James B. Hunt High School
Wilson County Schools
North Rowan High School and Salisbury High School
Rowan-Salisbury School System
South Stokes High School
Stokes County Schools
West Mecklenburg High School
Caldwell Early College High School and South Caldwell High School
Caldwell County Schools
As college advisers in the Carolina College Advising Corps, a public service of the University of North Carolina at Chapel Hill, being physically present in our service sites has been critical to fulfill our advising duties.
Faceātoāface interactions are often required when meeting our studentsā needs, as it allows us to best communicate our hopes and beliefs in their futures. We establish trust and grow our relationships in unique ways and continue one-on-one engagement throughout the year.
Our transition from in-person to virtual advising began as a slow process. At the time, we could not comprehend the extent to which COVID-19 would impact our service in our schools. We were still meeting with our students in our offices, staying after school for FAFSA assistance, and solidifying field trip plans for the Spring.
After the buzz began, we began to receive more and more messages and news notifications about the potential impact. Things seemed to be moving quickly. We first began preparing by acquiring student contact info. On a Friday we were told we would be pulling out of schools, and on the following Monday, we were told that all school across the state would be closing.
As a cohort, advisers have been in regular communication with one another throughout the year. We support each other across the state by texting each other pieces of advice, emailing ideas and by sharing templates for flyers and forms. No need to reinvent when the genius of another is realized. We rely on one another for solutions and encourage collaborative teamwork despite serving in locations that are miles apart.
Once the news hit that our schools would be closing, our group chat began to fill with screenshots and messages in response to the news. Worries and concerns began to flood not only our workspace, but our personal lives as we hoped to find quick solutions to problems without clear answers.
Disappointment started settling in. Our thoughts immediately turned to our future celebrations to support student achievements such as Decision Day, prom, award ceremonies and graduation.
Though we were worried about these milestones for our students, following CDC recommendations in order to maintain the publicās health became increasingly important. As first-year advisers, we were experiencing several āfirstsā in our roles ā though we never imagined one of these firsts would be an international pandemic. Our plans began to shift, while prioritizing the safety and wellbeing of our students, our fellow advisers, and the communities that we serve.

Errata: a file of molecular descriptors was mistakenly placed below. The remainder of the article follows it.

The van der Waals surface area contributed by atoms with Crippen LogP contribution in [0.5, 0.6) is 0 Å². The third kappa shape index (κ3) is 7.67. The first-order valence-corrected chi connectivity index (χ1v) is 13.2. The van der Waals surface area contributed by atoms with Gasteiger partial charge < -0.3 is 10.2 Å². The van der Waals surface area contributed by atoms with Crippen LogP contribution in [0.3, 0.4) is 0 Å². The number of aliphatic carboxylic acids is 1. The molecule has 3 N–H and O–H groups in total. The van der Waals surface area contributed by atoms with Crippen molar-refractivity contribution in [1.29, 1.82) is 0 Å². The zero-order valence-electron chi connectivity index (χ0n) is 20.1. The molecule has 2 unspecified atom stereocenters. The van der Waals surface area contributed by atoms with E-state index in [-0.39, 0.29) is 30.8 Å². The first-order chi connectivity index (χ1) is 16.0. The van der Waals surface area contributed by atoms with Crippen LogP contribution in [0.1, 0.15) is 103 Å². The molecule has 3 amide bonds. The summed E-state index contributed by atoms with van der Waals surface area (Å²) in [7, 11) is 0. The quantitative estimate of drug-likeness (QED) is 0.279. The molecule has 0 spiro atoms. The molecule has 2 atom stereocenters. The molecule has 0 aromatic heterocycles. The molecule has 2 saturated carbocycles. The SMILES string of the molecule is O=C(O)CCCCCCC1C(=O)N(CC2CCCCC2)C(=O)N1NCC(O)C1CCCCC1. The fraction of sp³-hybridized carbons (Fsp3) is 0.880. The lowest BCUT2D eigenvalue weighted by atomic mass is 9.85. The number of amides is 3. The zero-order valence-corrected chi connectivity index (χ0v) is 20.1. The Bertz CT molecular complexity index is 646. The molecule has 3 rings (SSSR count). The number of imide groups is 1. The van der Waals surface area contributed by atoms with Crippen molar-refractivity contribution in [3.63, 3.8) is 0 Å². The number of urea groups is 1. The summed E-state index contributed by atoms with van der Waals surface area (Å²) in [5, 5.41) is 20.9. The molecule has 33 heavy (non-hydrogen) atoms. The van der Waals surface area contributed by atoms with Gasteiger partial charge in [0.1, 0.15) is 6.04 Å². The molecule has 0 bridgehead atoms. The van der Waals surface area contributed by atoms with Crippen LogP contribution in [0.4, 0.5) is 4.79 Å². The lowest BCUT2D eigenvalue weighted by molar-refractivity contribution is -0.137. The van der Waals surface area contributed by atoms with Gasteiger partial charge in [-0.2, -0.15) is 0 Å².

It was alarming to experience how fast changes were happening not only in a matter of days, but from one hour to the next. We had to adapt quickly and ensure a flexible attitude.
In doing this, we truly realized the importance of our network of advisers. While sharing thoughts and frustrations, the group chat of 58 advisers offered comfort, words of encouragement, and positive energy.
Each week, most advisers schedule time to video conference in small groups to share strategies and updates. These meetings also provided a sense of companionship and support in a time of social confinement. The transition to fulfill our roles online was not something any of us could have predicted, so building stronger connections with those who are experiencing the same circumstances gave us the motivation to keep advocating for our studentsā needs during this time of uncertainty.
Through the near-peer model, we build strong relationships with students. Because of this, it is important to remember that not only do our students look to us for guidance about their post-graduation plans but also as mentors to whom they can relate and go to for comfort and information.
The strong relationships we have built have led to a solid foundation for our shift to virtual advising, allowing us to continue working successfully with students even at a distance. Students who have frequented our offices have reached out to set up virtual meetings or have jumped into virtual office hours to get a better sense of the impact on post-graduation plans during the rapidly changing situation.
Our roles as mentors and advisers have become increasingly important as students looked for normalcy and guidance in such unprecedented, confusing, and stressful times. Many advisers have just graduated, so the feelings of pride, anxiety, and accomplishment are still vivid. Too, the circumstances and emotions our students experience are often much like those we experience ourselves.
The pandemic has not changed the way we have committed to the adviser role and our students; however, it has strengthened relationships within our cohort and our schools. The physical distancing has created a social connection that has allowed and required us to engage and check in with each otherās emotional and mental well-being in a way that is purposeful, creative, and unique. It is amazing how connected we are and how much we care about each other and each otherās circumstances.